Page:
BAIKONUR, Kazakhstan — A Soyuz spacecraft carrying an American, a Russian and a Canadian headed Wednesday for the International Space Station, where they will spend four months carrying out dozens of experiments.
The spacecraft launched from a Russian-leased manned-space facility in the frigid steppes of Kazakhstan.
American Tom Marshburn, Russian Roman Romanenko and Canadian Chris Hadfield will travel for two days in the capsule before docking with the mammoth space station, which can sometimes be seen from the Earth with the naked eye, where three other people are already on board.
Romanenko was seen off by his father, Yuri, who set a record for time spent in space during a mission in the 1970s.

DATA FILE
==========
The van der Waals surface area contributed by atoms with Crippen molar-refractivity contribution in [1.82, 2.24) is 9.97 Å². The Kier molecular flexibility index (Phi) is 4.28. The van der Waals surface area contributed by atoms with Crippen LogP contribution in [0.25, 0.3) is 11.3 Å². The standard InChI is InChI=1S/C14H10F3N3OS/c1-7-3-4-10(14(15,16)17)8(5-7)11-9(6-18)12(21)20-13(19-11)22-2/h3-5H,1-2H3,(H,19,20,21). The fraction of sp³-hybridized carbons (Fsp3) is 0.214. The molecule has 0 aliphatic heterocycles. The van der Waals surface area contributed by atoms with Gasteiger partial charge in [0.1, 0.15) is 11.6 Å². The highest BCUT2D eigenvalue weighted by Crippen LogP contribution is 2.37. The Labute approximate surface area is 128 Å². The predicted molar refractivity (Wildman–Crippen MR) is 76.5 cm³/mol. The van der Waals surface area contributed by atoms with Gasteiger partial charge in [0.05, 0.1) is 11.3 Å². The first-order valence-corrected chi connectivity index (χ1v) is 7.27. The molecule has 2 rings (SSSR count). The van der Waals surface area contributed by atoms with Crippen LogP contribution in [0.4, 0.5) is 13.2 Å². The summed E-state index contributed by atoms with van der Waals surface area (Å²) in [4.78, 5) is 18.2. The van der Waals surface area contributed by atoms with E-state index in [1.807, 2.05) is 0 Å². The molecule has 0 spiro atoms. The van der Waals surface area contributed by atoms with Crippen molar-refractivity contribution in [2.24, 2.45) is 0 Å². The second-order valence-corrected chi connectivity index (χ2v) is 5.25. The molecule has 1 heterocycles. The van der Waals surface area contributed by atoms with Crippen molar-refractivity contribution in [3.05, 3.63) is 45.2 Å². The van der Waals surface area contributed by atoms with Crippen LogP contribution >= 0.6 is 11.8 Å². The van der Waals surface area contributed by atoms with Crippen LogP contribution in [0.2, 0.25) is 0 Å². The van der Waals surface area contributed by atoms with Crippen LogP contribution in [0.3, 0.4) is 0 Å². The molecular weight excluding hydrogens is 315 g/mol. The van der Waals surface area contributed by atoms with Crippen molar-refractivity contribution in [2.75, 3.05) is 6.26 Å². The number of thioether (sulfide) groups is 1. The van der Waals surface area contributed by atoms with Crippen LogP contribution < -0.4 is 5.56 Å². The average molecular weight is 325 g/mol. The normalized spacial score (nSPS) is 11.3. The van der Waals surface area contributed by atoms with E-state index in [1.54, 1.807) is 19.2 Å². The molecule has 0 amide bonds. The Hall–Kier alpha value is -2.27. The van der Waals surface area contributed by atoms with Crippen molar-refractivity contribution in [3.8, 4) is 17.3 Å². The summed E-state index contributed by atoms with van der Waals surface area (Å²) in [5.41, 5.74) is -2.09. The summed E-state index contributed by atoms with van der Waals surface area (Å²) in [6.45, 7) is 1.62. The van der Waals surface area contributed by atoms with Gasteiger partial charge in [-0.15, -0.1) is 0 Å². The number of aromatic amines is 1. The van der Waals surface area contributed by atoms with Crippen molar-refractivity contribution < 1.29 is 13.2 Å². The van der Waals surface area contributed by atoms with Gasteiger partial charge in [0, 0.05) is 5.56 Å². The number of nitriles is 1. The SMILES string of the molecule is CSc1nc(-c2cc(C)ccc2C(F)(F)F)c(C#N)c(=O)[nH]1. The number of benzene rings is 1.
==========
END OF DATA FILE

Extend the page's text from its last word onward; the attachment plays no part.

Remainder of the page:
Wednesday marked a return to use of the launch pad known as Gagarin's Start, where Soviet cosmonaut Yuri Gagarin blasted off in 1961 for the first human orbital space flight. Another launch site was used for the previous mission, which set off in October.
The need for a back-up launch site became particularly acute with the decommissioning of the U.S. shuttle fleet. The Soyuz now is the only vehicle able to carry people to the space station.